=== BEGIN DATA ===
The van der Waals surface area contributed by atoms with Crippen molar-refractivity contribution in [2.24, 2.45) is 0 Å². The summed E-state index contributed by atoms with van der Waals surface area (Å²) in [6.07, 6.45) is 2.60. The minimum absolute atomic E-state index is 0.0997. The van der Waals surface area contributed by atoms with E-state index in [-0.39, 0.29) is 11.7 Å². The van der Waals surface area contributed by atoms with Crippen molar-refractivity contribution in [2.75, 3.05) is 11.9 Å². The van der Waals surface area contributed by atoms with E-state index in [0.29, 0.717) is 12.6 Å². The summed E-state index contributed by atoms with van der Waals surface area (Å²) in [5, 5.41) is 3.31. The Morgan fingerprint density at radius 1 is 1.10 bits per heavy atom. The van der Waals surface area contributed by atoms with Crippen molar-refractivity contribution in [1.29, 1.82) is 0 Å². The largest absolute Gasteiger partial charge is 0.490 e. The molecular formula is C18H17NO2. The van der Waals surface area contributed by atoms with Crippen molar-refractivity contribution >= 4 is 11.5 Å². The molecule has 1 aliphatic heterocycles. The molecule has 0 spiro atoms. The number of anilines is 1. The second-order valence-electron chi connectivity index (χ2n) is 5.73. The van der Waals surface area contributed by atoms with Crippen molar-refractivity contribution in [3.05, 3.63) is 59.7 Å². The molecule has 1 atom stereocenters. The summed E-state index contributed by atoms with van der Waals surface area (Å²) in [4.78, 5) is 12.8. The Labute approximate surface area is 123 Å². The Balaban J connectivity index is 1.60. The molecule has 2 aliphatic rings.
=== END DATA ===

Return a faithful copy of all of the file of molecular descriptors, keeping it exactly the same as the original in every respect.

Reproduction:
The van der Waals surface area contributed by atoms with Crippen molar-refractivity contribution in [2.24, 2.45) is 0 Å². The summed E-state index contributed by atoms with van der Waals surface area (Å²) in [6.07, 6.45) is 2.60. The minimum absolute atomic E-state index is 0.0997. The van der Waals surface area contributed by atoms with E-state index in [-0.39, 0.29) is 11.7 Å². The van der Waals surface area contributed by atoms with Crippen molar-refractivity contribution in [2.75, 3.05) is 11.9 Å². The van der Waals surface area contributed by atoms with E-state index in [0.29, 0.717) is 12.6 Å². The summed E-state index contributed by atoms with van der Waals surface area (Å²) in [5, 5.41) is 3.31. The Morgan fingerprint density at radius 1 is 1.10 bits per heavy atom. The van der Waals surface area contributed by atoms with Crippen molar-refractivity contribution in [1.29, 1.82) is 0 Å². The largest absolute Gasteiger partial charge is 0.490 e. The molecular formula is C18H17NO2. The van der Waals surface area contributed by atoms with Crippen molar-refractivity contribution >= 4 is 11.5 Å². The molecule has 1 aliphatic heterocycles. The molecule has 0 spiro atoms. The number of anilines is 1. The second-order valence-electron chi connectivity index (χ2n) is 5.73. The van der Waals surface area contributed by atoms with Crippen molar-refractivity contribution in [3.05, 3.63) is 59.7 Å². The molecule has 1 atom stereocenters. The summed E-state index contributed by atoms with van der Waals surface area (Å²) in [4.78, 5) is 12.8. The Labute approximate surface area is 123 Å². The Balaban J connectivity index is 1.60. The molecule has 2 aliphatic rings.